A couple of weekends ago I was out to lunch with my friend Erik and decided to visit the Cedar Rapids Music-Go-Round to see if they had anything interesting in stock. Over lunch we were discussing the amazing finds that he and our friend Andrew had in that store.
Admittedly Music-Go-Round can be pretty hit-and-miss when it comes to really great finds at a good price. Quite a bit of their stock caters to the beginner or low-budget musicians– the guy who really wants a Gibson Les Paul, but only has the funds for the LTD version of it (a good version for the price, BTW). When we got there they had quite a few Fenders hanging on the wall– a couple of Mexicans– but they had two American Stratocasters as well. One was a 2001 Hot Rod Red with tremolo and rosewood fretboard and the other was the 2005 black and white Hard Tail with maple neck that I ended up purchasing.
The salesman plugged me into a used Fender Blues Junior
Combo Amp to try the guitars out. A good choice as the Blues Jr is partially tube and would be fairly well-matched to the classic Strat sound. After playing both guitars and conferring with Erik and calling Andrew on his cell I settled on the Hard Tail for a couple of reasons– one is that I really didn’t want a tremolo even though I could choose to block it (like Eric Clapton!) and the other is that I really like the feel of a maple neck.
The guitar was in immaculate shape and came with all of its swing tags and paperwork as well as the standard-issue plastic case for $549. This guitar lists for $1327.99, but you can get a new one for around $950 at online retailers. So, I feel like I got a pretty good deal.
Even though this guitar has a 2005 serial number (starting with “Z5″) it was sold as a 2006 model and has the Fender 60th Anniversary badge on the back of the headstock which is pretty cool. Another unique aspect of this guitar is that Fender discontinued the American Hard Tail in 2006. No new Hard Tails in ’07. I contacted Fender to confirm this as I see that most of the online retailers are still selling them even though the online catalog at fender.com doesn’t list it as current product. According to Fender the only way to get a Hard Tail guitar would be to order the Fender Robert Cray Standard Stratocaster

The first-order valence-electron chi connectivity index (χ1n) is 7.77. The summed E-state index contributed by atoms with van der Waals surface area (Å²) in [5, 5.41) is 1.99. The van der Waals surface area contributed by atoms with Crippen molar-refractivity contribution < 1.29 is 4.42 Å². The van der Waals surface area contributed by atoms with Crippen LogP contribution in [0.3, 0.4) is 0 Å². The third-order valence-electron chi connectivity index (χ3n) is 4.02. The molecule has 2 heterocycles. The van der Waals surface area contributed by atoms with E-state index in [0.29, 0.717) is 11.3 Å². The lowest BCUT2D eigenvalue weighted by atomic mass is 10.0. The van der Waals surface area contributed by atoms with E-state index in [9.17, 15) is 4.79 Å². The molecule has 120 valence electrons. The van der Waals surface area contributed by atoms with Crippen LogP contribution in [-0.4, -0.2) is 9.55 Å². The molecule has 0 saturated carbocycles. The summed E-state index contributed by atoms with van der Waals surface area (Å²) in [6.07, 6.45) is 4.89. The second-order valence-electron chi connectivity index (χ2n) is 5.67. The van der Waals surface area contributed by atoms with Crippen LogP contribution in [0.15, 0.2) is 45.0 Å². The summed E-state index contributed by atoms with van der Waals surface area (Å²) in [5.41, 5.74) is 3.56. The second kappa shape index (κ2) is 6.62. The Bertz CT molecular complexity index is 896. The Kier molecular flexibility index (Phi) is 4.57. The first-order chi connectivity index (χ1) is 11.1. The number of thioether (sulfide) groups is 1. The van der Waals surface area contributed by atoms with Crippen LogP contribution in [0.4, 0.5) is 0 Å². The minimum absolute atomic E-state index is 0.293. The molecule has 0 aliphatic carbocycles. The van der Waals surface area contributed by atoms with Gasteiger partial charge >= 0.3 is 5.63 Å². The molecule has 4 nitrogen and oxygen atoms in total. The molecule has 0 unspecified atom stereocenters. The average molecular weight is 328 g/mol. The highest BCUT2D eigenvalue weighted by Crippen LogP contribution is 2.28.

which is Mexican or to order the Eric Clapton Signature Strat, which has a blocked tremolo. Custom Shop Showmaster guitars come with Hard Tail as well.
This American Stratocaster is one of the post-2000 configurations. According to The Stratocaster Chronicles by Tom Wheeler, in the Summer of 2000 Fender discontinued the “American Standard” which had been in existence for 13 years and replaced it with the current “American Series.” The American Series was a new start to the Stratocaster line pulling together a set of features from the entire history of the Strat to that point making arguably the best Strat yet.
These features included the unanimously-agreed-superior pre-CBS 4-bolt neck, the Micro Tilt adjustment, the advanced shielding from the Standard, the 5-way pickup selector switch that dated back to 1977, “no-load” tone control which at “10″ kills the tone pot on the middle pickup making for a vintage Strat tone, “Delta Tone” pickups where the middle pickup is wired in reverse of the other two providing a humbucking effect on certain switch settings, a single string tree on the head adding to tuning stability and improving tone, “rolled” neck edges which adds to the pleasant neck feel, non-veneered “original contour” body based on the 1950′s Strats, staggered pickup polepieces like the 1950′s Strats, and routing to provide the ability to add humbuckers in the neck and bridge positions. This final change eliminated the contraversial “swimming pool” routing where the area behind the pickguard was just a big hole to accomodate different pickup configurations.
Over the 53 years of the Stratocaster’s existence it has been subject to constant change– some of it good, some of it not good. In the American Series we see the benefits of a company looking back on the history of its products to pull a feature set together that I think ultimately makes an instrument that both honors its past, innovates and– most importantly– is great to play.
>pp 246-250, “Chapter 9: The New Millennium,”The Stratocaster Chronicles: Celebrating 50 Years of the Fender Strat, Tom Wheeler, 2004
All Fender product names in this article are trademarks of Fender.